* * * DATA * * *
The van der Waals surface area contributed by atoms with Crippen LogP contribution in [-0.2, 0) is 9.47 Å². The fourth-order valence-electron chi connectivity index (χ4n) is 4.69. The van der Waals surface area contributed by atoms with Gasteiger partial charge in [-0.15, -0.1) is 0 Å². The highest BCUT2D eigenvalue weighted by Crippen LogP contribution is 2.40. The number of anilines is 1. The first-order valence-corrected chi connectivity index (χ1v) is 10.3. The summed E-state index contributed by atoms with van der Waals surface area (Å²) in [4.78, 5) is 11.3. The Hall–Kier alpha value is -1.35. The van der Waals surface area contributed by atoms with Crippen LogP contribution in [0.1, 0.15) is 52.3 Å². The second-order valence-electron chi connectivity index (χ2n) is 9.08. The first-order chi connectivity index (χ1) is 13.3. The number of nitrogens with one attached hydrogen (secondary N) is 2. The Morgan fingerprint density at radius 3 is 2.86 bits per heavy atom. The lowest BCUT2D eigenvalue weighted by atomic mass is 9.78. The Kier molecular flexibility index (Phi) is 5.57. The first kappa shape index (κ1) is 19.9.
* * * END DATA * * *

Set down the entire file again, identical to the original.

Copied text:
The van der Waals surface area contributed by atoms with Crippen LogP contribution in [-0.2, 0) is 9.47 Å². The fourth-order valence-electron chi connectivity index (χ4n) is 4.69. The van der Waals surface area contributed by atoms with Gasteiger partial charge in [-0.15, -0.1) is 0 Å². The highest BCUT2D eigenvalue weighted by Crippen LogP contribution is 2.40. The number of anilines is 1. The first-order valence-corrected chi connectivity index (χ1v) is 10.3. The summed E-state index contributed by atoms with van der Waals surface area (Å²) in [4.78, 5) is 11.3. The Hall–Kier alpha value is -1.35. The van der Waals surface area contributed by atoms with Crippen LogP contribution in [0.1, 0.15) is 52.3 Å². The second-order valence-electron chi connectivity index (χ2n) is 9.08. The first-order chi connectivity index (χ1) is 13.3. The number of nitrogens with one attached hydrogen (secondary N) is 2. The Morgan fingerprint density at radius 3 is 2.86 bits per heavy atom. The lowest BCUT2D eigenvalue weighted by atomic mass is 9.78. The Kier molecular flexibility index (Phi) is 5.57. The first kappa shape index (κ1) is 19.9.